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Wedell v. American Telephone & Telegraph Co.


FEBRUARY 14, 1956.




Appeal from the Circuit Court of Tazewell county; the Hon. HENRY J. INGRAM, Judge, presiding. Reversed and remanded.


Plaintiff, David E. Wedell filed his complaint in the circuit court of Tazewell County, Illinois alleging in Count I that he was the owner of certain real estate in that county and that on or about May 1, 1950, defendant, American Telephone and Telegraph Company, willfully and knowingly entered upon said real estate and set two guy wire anchors without any right to do so. Plaintiff sought actual and exemplary damages in this count in the sum of $2,500. In Count II plaintiff alleged that defendant's agent sought permission on May 1, 1950 to cut, trim and remove certain trees on the real estate in question, representing to plaintiff that defendant had an easement from his predecessors in title for the establishment and maintenance of its utility lines, guys and anchors; that, because of this representation plaintiff signed a tree removal permit but that subsequent examination of a copy of the purported easement, furnished plaintiff by defendant, disclosed that it did not cover plaintiff's real estate. Plaintiff further alleged that his signature to the tree removal permit was obtained by the fraudulent representation of defendant's agent or in the alternative by false representations based upon its agent's misunderstanding and mistake. Plaintiff asked in this count that the permit in question be declared by the court to be of no legal force and that it be ordered delivered up and cancelled. Defendant filed a motion to strike the complaint which was overruled as to Count I and sustained as to Count II. Plaintiff has appealed to this court from that part of the order of the circuit court dismissing Count II.

Defendant contends that plaintiff's Count II is defective since it fails to allege certain elements necessary to the proper statement of a cause of action based on misrepresentation. These elements are succinctly described in Bouxsein v. First Nat. Bank of Granville, 292 Ill. 500 at page 502, where the Supreme Court said: "The bill must show on its face, first, that the defendant has made a representation in regard to a material fact; second, that such representation is false; third, that such representation was not actually believed by defendant, on reasonable grounds, to be true; fourth, that it was made with intent that it should be acted on; fifth, that it was acted on by complainant to his damage; and sixth, that in so acting on it the complainant was ignorant of its falsity and reasonably believed it to be true." Defendant points out that nowhere has plaintiff stated in his complaint that defendant knew or should have known that the alleged representation was false and that this omission made his complaint vulnerable to attack on defendant's motion to strike. With this we agree. It is true in Forsyth v. Vehmeyer, 176 Ill. 359, cited by plaintiff, that the statement is made at page 365 of that opinion that: "The allegation that the representations were false and fraudulent implies that appellant knew of their falsity." Nevertheless, it is also true, as plaintiff admits, that this statement has never been followed in subsequent cases. (Bouxsein v. First Nat. Bank of Granville, supra; Roda v. Berko, 401 Ill. 335; Malewski v. Mackiewich, 282 Ill. App. 593, 601.) The fact that the defendant knew his representation was false was an essential part of plaintiff's cause of action and he should have clearly alleged it, if that fact existed.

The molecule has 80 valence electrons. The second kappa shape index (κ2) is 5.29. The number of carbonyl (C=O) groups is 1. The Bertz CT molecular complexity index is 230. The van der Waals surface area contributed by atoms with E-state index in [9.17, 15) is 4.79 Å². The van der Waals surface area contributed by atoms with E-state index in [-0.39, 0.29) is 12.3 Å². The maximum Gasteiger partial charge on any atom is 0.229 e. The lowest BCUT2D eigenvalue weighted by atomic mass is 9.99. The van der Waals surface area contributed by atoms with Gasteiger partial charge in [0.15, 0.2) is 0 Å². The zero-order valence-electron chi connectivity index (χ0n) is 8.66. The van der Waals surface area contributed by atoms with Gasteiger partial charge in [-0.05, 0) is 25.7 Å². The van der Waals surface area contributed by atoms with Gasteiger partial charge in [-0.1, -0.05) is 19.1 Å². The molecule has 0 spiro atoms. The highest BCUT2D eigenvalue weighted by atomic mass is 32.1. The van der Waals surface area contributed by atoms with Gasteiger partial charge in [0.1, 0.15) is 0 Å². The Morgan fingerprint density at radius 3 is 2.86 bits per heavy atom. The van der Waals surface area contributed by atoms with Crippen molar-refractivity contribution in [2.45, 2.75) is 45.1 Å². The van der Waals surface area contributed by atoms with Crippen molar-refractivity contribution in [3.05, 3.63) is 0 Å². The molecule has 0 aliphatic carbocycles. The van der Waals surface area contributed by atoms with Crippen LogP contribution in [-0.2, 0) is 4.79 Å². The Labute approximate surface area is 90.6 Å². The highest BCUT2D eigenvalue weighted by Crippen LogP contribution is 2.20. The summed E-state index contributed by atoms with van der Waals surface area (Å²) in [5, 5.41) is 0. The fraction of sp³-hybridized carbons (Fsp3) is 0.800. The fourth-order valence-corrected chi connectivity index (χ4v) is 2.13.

Count II of plaintiff's complaint alleged as an alternative to false representation that plaintiff's signature was obtained to the permit upon representations made by defendant based upon misunderstanding and mistake. Plaintiff contends that this allegation is a sufficient statement of a cause of action to rescind the contract on the basis of mutual mistake. While the complaint is not a model of clarity, the alternative allegation is there and should not be ignored. The Civil Practice Act commands that pleadings be liberally construed (Ill. Rev. Stat. 1953, Chap. 110, Par. 157 [Jones Ill. Stats. Ann. 104.033]), and on a motion to strike, all inferences must be drawn in favor of the complaint. (Boyd v. Aetna Life Ins. Co., 310 Ill. App. 547.)

The Supreme Court has approved the liberal construction of pleadings in cases involving mistake, where the rights of third parties have not intervened. In Darst v. Lang, 367 Ill. 119 at page 125, it is said: "Section 33 of the Civil Practice act provides: `Pleadings shall be liberally construed with a view to doing substantial justice between the parties.' While the word `mistake' is not employed in the complaint, it alleges facts from which it appears that the deed does not conform to the intention and agreement of the parties. Although a pleading does not, in express terms, allege the instrument sought to be reformed was erroneously executed through mistake, nevertheless, the pleading is sufficient if it sets up facts from which such a conclusion is inevitable or fairly deducible." (Citations.)

We believe the Circuit Court of Tazewell County erred in striking Count II since in our opinion it states a cause of action for rescission of a written instrument based upon mutual mistake of the parties thereto. Its judgment is therefore reversed and the cause remanded.

Reversed and remanded.


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